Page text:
Organizers: prof. Magdalena Biniaś-Szkopek(firstname.lastname@example.org), dr. Robert Tomczak (email@example.com).
This lecture will present the context of research from gender and women’s history regarding early modern practice of power, authority and violence, as well as the Italian wars specifically. It will then explore a case study of the work of women across states implicated in the Wars in military activities. This will include the role of elite women in defence procurement, in managing wartime finances and military engagements, and of other women in providing a range of resources and services to military forces moving over Europe and across the Mediterranean.
Professor Susan Broomhall (Australian Catholic University; Director of the Gender and Women’s History Research Centre, Australian Catholic University) is author and editor of numerous works on women and gender in the early modern world, most recently, The Identities of Catherine de’ Medici (Brill, 2021), and as editor, Women and Power at the French Court, 1483-1563 (Amsterdam UP, 2018.) Chief Investigator on the Australian Research Council project, ‘The Italian Wars, 1494-1559’ (2018-2020).
When the Italian Wars began in 1494 with the French military campaign to claim the kingdom of Naples, the marchioness of Mantua, Isabella d’Este, was twenty years old. When she died in 1539 the conflicts were still dominating the Italian and wider European political scene. This lecture examines how these decades of war, fought out largely on Italian soil, shaped Isabella’s political and cultural roles and determined her posthumous legacy. It analyses, too, the extent to which her experience of the wars was shared by other Italian princesses, who also shouldered significant political responsibilities when their menfolk went off to fight. The lecture aims to respond to the question of whether the Italian Wars opened new opportunities for elite women to circumvent some of the patriarchal control to which their gender was traditionally subjected.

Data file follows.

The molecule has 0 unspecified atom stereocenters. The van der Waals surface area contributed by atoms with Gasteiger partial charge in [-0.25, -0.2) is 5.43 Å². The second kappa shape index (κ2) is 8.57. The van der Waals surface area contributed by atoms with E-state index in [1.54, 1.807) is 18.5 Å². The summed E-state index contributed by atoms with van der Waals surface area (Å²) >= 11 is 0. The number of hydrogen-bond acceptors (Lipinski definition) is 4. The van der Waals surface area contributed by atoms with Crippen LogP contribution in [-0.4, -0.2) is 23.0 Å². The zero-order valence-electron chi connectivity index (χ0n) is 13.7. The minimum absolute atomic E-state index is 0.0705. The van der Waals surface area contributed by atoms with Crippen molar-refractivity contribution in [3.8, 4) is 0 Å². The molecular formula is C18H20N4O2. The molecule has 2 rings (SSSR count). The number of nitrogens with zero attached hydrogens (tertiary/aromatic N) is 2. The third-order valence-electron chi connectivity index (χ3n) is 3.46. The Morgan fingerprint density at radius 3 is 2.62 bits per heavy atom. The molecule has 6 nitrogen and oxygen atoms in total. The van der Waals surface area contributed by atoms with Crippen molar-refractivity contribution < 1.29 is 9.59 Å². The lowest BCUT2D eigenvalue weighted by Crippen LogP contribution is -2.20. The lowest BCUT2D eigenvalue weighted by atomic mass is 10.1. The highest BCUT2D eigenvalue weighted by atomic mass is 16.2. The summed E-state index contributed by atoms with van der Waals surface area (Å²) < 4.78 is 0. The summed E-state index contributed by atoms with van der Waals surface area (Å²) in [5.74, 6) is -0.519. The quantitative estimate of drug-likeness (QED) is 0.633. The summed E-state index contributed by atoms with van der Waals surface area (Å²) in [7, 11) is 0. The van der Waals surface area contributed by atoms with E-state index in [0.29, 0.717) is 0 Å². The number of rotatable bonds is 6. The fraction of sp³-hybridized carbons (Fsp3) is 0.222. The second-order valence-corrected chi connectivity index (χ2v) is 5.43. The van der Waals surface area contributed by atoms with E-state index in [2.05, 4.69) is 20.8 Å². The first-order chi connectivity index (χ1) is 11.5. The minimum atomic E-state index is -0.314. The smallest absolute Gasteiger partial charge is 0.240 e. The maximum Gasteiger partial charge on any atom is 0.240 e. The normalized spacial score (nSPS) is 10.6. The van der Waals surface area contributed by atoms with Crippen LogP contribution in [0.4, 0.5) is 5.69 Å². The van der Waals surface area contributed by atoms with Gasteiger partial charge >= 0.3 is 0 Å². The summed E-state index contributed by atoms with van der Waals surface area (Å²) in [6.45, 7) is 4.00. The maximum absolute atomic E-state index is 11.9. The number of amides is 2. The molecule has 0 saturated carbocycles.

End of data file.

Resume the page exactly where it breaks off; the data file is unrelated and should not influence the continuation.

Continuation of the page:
Professor Carolyn James(Monash University; Cassamarca Professor of History in the School of Philosophical, Historical and International Studies, Monash University.) has edited the letters of Giovanni Sabadino degli Arienti, and analysed his literary works (Olschki, 1996 and 2002). With Antonio Pagliaro, she translated the late medieval letters of Margherita Datini (Toronto, 2012). She has written on women’s political and diplomatic roles in Renaissance Italy, as well as early modern women’s relationship with letter-writing. Her latest monograph: A Renaissance Marriage: The Political and Personal Alliance of Isabella d’Este and Francesco Gonzaga 1490-1519, (Oxford, 2020).
The relentless pace and social disruption of the Italian Wars (1494-1559) engendered new points of pressure that challenged the ideal concept of Renaissance marriage as a companionate and orderly relationship between husbands and wives, with equally significant reverberations for the understudied topic of spaces of love and intimacy in nonmarital unions. This lecture will, therefore, explore the impact of warfare on gender relations during this complicated series of conflicts north and south of the Alps. It will not only demonstrate subtle transformations in traditional complementary attributes of martial masculinity and feminine chastity in representations of Renaissance power couples, including royal spouses, in pendant and double portraits, but also comparatively analyse depictions of anonymous lovers and unequal lovers in military contexts.